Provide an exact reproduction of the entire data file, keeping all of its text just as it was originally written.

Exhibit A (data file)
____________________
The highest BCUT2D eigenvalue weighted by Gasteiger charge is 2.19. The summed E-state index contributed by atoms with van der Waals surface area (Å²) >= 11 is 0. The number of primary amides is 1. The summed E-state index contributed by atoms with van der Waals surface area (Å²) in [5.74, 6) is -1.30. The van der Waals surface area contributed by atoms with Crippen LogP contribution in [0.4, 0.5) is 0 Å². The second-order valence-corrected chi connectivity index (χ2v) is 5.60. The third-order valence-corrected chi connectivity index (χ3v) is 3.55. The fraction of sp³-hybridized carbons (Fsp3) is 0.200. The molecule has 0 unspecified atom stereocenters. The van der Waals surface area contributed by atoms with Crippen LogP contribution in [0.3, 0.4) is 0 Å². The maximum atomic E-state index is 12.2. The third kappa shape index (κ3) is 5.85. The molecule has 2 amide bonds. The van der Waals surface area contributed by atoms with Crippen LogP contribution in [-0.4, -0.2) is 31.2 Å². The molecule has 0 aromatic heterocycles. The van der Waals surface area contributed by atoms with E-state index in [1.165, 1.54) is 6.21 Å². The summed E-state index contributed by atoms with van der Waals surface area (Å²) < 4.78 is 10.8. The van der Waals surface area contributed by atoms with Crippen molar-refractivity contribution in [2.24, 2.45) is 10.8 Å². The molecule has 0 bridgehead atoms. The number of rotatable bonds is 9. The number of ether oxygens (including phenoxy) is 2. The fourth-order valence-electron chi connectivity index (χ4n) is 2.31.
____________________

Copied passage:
The highest BCUT2D eigenvalue weighted by Gasteiger charge is 2.19. The summed E-state index contributed by atoms with van der Waals surface area (Å²) >= 11 is 0. The number of primary amides is 1. The summed E-state index contributed by atoms with van der Waals surface area (Å²) in [5.74, 6) is -1.30. The van der Waals surface area contributed by atoms with Crippen LogP contribution in [0.4, 0.5) is 0 Å². The second-order valence-corrected chi connectivity index (χ2v) is 5.60. The third-order valence-corrected chi connectivity index (χ3v) is 3.55. The fraction of sp³-hybridized carbons (Fsp3) is 0.200. The molecule has 0 unspecified atom stereocenters. The van der Waals surface area contributed by atoms with Crippen LogP contribution in [0.3, 0.4) is 0 Å². The maximum atomic E-state index is 12.2. The third kappa shape index (κ3) is 5.85. The molecule has 2 amide bonds. The van der Waals surface area contributed by atoms with Crippen LogP contribution in [-0.4, -0.2) is 31.2 Å². The molecule has 0 aromatic heterocycles. The van der Waals surface area contributed by atoms with E-state index in [1.165, 1.54) is 6.21 Å². The summed E-state index contributed by atoms with van der Waals surface area (Å²) < 4.78 is 10.8. The van der Waals surface area contributed by atoms with Crippen molar-refractivity contribution in [2.24, 2.45) is 10.8 Å². The molecule has 0 bridgehead atoms. The number of rotatable bonds is 9. The number of ether oxygens (including phenoxy) is 2. The fourth-order valence-electron chi connectivity index (χ4n) is 2.31.